One of the great things about having completed a few turns around the sun, i.e. being an Old Chick, is hindsight. Life and the passage of time provide so much perspective. Do you ever look back on moments that you agonized over and realize just how insignificant they really were in the grand scheme of things? And then think to yourself ‘if I had to do it again, boy how different things would be.’
I can remember as a young mom with a full time career, always feeling totally stressed; at home, at work, trying to keep up with fitness and all the other demands of life. And always feeling like I was never in the right place or doing the right thing. One day in particular stands out, that I actually laugh about now, but at the time it felt like a really a big deal.
The scene was this: Per the usual morning routine I was rushing to leave the house with minutes to spare to get my kid to school and me to the office for an important meeting. As I’m buckling my daughter into her car seat, I suddenly remember that it is my turn to bring snack for the kindergarten class. And I’ve got nothing! Panic! Nothing in the fridge and no time to prepare anything. So while other mothers were busy cutting grapes in half and making butterfly shapes out of cheese, I was the one, frantically driving through the Tim Hortons Drive Thru to grab the only guaranteed nut free thing I could think of that might be in some way appropriate for 5 year olds… Tim Bits (donut holes for those not in Canada). I remember being so embarrassed that I was the mom bringing nutritionally devoid, deep-fried, sugar laden dough for a class of 5 year olds. I’m positive that the teacher glared at me with the all too familiar box in my hand as I stood beside the other moms with perfectly pretty fruit and cheese platters. In that moment I felt like a failure as a mother and that everyone could see it. I distinctly remember beating myself up all day over it. Most likely for a few days.
Spoiler alert: my kid grew up to be a decent contributing member of society and no children died.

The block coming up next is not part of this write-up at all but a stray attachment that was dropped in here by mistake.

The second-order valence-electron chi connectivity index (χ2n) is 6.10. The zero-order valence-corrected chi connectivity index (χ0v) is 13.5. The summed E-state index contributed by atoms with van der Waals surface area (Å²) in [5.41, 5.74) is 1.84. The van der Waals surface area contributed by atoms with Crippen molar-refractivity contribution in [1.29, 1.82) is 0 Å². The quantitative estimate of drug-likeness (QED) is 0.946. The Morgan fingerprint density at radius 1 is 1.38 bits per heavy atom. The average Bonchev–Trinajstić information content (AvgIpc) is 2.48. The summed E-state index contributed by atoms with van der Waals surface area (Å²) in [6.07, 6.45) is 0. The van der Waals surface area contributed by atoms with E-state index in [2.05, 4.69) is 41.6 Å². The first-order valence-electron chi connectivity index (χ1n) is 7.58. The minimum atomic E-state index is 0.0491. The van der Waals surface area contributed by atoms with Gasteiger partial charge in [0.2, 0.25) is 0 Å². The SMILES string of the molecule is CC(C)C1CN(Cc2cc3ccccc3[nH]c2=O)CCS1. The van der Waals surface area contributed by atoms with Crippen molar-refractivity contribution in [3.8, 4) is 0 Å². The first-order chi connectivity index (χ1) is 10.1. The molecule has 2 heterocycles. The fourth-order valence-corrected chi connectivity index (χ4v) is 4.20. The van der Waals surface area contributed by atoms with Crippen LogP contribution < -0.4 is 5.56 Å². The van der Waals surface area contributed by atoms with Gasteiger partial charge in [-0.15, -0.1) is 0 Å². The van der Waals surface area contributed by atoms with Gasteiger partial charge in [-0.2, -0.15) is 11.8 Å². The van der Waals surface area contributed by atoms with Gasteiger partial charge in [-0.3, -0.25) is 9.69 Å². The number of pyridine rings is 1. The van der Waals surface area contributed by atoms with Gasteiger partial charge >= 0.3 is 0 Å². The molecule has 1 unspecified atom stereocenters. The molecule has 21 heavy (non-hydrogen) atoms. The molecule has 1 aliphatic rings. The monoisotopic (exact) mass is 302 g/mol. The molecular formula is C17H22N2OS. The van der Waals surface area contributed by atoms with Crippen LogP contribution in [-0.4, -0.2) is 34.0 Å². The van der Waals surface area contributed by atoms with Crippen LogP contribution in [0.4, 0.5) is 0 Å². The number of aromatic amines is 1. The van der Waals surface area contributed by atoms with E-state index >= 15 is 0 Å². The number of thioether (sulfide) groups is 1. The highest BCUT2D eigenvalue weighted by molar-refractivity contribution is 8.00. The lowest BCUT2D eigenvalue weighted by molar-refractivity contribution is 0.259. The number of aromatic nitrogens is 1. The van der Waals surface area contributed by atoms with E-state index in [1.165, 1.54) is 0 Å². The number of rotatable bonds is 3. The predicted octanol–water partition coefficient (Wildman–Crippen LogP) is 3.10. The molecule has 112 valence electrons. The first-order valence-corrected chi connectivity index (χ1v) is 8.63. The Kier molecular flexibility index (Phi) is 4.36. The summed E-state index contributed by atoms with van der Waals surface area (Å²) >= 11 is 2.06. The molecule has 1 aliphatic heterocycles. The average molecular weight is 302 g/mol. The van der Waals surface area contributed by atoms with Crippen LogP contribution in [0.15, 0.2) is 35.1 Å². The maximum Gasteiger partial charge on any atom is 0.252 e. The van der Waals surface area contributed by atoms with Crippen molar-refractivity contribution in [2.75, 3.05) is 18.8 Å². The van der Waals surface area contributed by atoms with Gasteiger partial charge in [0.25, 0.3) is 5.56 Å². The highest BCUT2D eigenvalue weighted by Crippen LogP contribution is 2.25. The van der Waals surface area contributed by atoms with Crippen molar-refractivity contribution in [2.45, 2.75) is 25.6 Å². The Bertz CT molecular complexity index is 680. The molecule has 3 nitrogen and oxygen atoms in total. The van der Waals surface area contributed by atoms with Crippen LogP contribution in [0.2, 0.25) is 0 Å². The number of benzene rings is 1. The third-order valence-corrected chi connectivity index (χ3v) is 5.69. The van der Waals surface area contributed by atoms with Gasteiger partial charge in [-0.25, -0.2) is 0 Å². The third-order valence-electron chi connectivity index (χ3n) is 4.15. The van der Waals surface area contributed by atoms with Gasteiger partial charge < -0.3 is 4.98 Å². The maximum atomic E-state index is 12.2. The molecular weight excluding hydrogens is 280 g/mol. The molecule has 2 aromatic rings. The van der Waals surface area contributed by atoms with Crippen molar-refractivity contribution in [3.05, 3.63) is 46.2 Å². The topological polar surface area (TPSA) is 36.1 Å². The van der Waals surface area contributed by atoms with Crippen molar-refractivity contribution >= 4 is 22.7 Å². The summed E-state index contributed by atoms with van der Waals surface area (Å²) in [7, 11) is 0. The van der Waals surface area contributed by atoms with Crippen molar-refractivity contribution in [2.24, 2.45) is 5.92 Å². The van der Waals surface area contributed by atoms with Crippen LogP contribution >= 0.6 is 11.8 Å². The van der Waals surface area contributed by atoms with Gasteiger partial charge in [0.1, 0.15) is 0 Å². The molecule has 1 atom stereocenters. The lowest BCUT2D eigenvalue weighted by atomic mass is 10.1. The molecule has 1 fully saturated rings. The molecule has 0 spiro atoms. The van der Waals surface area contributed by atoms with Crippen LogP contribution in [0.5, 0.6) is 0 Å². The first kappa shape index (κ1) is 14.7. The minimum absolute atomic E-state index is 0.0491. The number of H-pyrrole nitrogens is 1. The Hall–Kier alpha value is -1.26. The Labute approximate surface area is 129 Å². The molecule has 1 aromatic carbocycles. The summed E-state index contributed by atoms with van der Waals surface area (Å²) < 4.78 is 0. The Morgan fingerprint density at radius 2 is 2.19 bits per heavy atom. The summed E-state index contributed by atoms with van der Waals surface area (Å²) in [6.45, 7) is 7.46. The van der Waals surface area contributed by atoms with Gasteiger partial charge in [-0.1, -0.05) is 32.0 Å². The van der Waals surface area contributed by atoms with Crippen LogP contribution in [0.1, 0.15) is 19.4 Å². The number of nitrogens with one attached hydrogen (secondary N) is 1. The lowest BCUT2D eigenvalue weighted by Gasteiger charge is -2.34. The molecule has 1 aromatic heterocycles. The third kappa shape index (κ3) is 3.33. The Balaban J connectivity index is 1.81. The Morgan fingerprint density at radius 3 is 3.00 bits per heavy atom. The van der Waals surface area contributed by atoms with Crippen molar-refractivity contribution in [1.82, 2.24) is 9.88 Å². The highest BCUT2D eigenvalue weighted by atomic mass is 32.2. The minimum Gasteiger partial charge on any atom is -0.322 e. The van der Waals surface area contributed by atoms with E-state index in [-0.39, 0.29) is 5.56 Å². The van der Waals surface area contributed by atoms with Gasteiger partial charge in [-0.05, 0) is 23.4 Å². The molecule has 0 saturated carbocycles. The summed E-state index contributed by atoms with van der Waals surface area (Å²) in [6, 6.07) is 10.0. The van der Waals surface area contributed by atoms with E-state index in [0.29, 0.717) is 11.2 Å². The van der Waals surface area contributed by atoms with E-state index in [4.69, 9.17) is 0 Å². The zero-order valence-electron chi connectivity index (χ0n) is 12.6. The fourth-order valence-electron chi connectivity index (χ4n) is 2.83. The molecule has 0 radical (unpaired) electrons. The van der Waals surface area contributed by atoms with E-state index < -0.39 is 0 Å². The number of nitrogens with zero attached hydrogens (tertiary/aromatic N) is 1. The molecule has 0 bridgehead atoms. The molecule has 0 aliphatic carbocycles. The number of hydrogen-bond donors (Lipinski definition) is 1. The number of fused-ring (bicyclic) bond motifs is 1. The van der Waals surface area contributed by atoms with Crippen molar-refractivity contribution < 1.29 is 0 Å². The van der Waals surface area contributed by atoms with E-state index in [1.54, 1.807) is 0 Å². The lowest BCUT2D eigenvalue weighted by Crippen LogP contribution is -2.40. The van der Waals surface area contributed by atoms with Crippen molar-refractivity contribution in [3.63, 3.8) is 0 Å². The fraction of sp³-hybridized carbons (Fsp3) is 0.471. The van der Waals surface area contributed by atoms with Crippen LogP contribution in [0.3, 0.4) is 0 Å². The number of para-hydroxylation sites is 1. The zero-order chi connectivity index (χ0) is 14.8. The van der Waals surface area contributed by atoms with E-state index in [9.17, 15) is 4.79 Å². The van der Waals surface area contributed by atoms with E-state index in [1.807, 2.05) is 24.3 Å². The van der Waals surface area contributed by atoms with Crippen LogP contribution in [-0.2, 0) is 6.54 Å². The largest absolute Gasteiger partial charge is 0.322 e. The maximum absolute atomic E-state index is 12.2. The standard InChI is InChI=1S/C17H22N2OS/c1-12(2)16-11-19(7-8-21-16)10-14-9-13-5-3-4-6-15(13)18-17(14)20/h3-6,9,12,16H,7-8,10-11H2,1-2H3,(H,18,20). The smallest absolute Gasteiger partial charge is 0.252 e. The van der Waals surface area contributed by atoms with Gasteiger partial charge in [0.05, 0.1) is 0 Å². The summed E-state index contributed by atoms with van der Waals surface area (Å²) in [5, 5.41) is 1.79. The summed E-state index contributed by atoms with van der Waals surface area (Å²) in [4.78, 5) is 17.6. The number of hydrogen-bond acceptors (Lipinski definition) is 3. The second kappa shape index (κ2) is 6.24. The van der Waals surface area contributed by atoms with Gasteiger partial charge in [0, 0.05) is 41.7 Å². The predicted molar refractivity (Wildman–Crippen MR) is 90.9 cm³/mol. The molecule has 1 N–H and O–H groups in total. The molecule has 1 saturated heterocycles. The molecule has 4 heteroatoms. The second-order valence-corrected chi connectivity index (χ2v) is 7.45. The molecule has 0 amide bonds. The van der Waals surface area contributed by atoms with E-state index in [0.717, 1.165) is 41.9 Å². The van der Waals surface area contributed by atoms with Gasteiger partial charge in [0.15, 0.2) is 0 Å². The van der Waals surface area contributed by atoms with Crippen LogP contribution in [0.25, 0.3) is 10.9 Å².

Looking back on that now, its actually pretty funny. But I also feel sadness for the poor stressed out woman who was riddled with guilt over this perceived failure. In the grand scheme of things it was an insignificant moment that I carried with me and agonized over for far too long. Having acquired a significant amount of life experience since then, I often think about what I have learned and what I would want to say to that stressed out young mom. If I could go back and give just her just one piece of advice I would say….
“Whatever you are doing right now is enough! Its always enough! You are enough!.
Your legacy as mom, a career woman or human being does not hinge on a single moment, a single act or a single mistake. All you can do, is to do the best you can in every moment, with what you have or what know at that point time. Your life, your career and your legacy is built on a collection of thousands of small moments accumulated over time. So relax and do the best you can right now, in this time, at this moment, with what you know. It will always be enough.”
Simple advice, I know, but when you’re in the middle of it without the benefit of hindsight you can't know what you don’t know. Lessons learned through life are powerful. As old chicks I'm sure we have all had similar experiences.
If you could go back and give your younger self a piece of advice, what would it be? Perhaps you could share that advice with a young chick or someone else who could use it now. I would love to know what that is. Please leave a comment below. #Oldchicksknowshit.